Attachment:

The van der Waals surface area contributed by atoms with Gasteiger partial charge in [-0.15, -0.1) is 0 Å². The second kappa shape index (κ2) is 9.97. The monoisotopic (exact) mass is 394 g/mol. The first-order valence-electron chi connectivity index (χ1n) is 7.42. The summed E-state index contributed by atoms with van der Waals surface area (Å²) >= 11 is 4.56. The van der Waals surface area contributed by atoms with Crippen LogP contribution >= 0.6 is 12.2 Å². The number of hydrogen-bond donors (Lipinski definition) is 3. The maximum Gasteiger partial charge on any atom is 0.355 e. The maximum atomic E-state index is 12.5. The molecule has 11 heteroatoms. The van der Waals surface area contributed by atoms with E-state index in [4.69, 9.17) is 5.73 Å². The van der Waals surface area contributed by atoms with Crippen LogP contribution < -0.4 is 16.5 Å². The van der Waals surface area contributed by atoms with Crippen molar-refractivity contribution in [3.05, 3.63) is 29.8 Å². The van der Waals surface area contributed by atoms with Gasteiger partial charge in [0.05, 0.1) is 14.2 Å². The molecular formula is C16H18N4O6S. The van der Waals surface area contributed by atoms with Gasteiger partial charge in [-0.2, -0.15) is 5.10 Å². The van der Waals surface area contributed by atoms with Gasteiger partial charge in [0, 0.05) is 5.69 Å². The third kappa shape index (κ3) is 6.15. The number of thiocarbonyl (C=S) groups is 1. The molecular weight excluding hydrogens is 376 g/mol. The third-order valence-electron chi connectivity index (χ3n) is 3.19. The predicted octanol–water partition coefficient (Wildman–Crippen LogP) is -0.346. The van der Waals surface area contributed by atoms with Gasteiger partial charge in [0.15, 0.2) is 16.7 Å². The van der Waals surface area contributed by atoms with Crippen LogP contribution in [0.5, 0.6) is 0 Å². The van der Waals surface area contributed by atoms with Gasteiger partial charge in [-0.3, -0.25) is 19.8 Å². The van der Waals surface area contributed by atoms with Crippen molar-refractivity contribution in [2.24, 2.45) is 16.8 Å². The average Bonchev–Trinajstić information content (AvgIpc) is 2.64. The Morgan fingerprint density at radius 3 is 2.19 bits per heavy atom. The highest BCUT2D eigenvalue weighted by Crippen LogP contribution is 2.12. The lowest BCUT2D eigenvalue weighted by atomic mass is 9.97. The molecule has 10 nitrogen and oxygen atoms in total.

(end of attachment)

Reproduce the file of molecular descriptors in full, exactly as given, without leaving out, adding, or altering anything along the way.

The van der Waals surface area contributed by atoms with Gasteiger partial charge in [-0.15, -0.1) is 0 Å². The second kappa shape index (κ2) is 9.97. The monoisotopic (exact) mass is 394 g/mol. The first-order valence-electron chi connectivity index (χ1n) is 7.42. The summed E-state index contributed by atoms with van der Waals surface area (Å²) >= 11 is 4.56. The van der Waals surface area contributed by atoms with Crippen LogP contribution >= 0.6 is 12.2 Å². The number of hydrogen-bond donors (Lipinski definition) is 3. The maximum Gasteiger partial charge on any atom is 0.355 e. The maximum atomic E-state index is 12.5. The molecule has 11 heteroatoms. The van der Waals surface area contributed by atoms with E-state index in [4.69, 9.17) is 5.73 Å². The van der Waals surface area contributed by atoms with Crippen LogP contribution < -0.4 is 16.5 Å². The van der Waals surface area contributed by atoms with Crippen molar-refractivity contribution in [3.05, 3.63) is 29.8 Å². The van der Waals surface area contributed by atoms with Gasteiger partial charge in [0.05, 0.1) is 14.2 Å². The molecular formula is C16H18N4O6S. The van der Waals surface area contributed by atoms with Gasteiger partial charge in [-0.2, -0.15) is 5.10 Å². The van der Waals surface area contributed by atoms with Gasteiger partial charge in [0, 0.05) is 5.69 Å². The third kappa shape index (κ3) is 6.15. The number of thiocarbonyl (C=S) groups is 1. The molecular weight excluding hydrogens is 376 g/mol. The third-order valence-electron chi connectivity index (χ3n) is 3.19. The predicted octanol–water partition coefficient (Wildman–Crippen LogP) is -0.346. The van der Waals surface area contributed by atoms with Gasteiger partial charge in [0.15, 0.2) is 16.7 Å². The van der Waals surface area contributed by atoms with Crippen LogP contribution in [0.5, 0.6) is 0 Å². The van der Waals surface area contributed by atoms with Gasteiger partial charge in [-0.3, -0.25) is 19.8 Å². The van der Waals surface area contributed by atoms with Crippen molar-refractivity contribution in [2.24, 2.45) is 16.8 Å². The average Bonchev–Trinajstić information content (AvgIpc) is 2.64. The Morgan fingerprint density at radius 3 is 2.19 bits per heavy atom. The highest BCUT2D eigenvalue weighted by Crippen LogP contribution is 2.12. The lowest BCUT2D eigenvalue weighted by atomic mass is 9.97. The molecule has 10 nitrogen and oxygen atoms in total.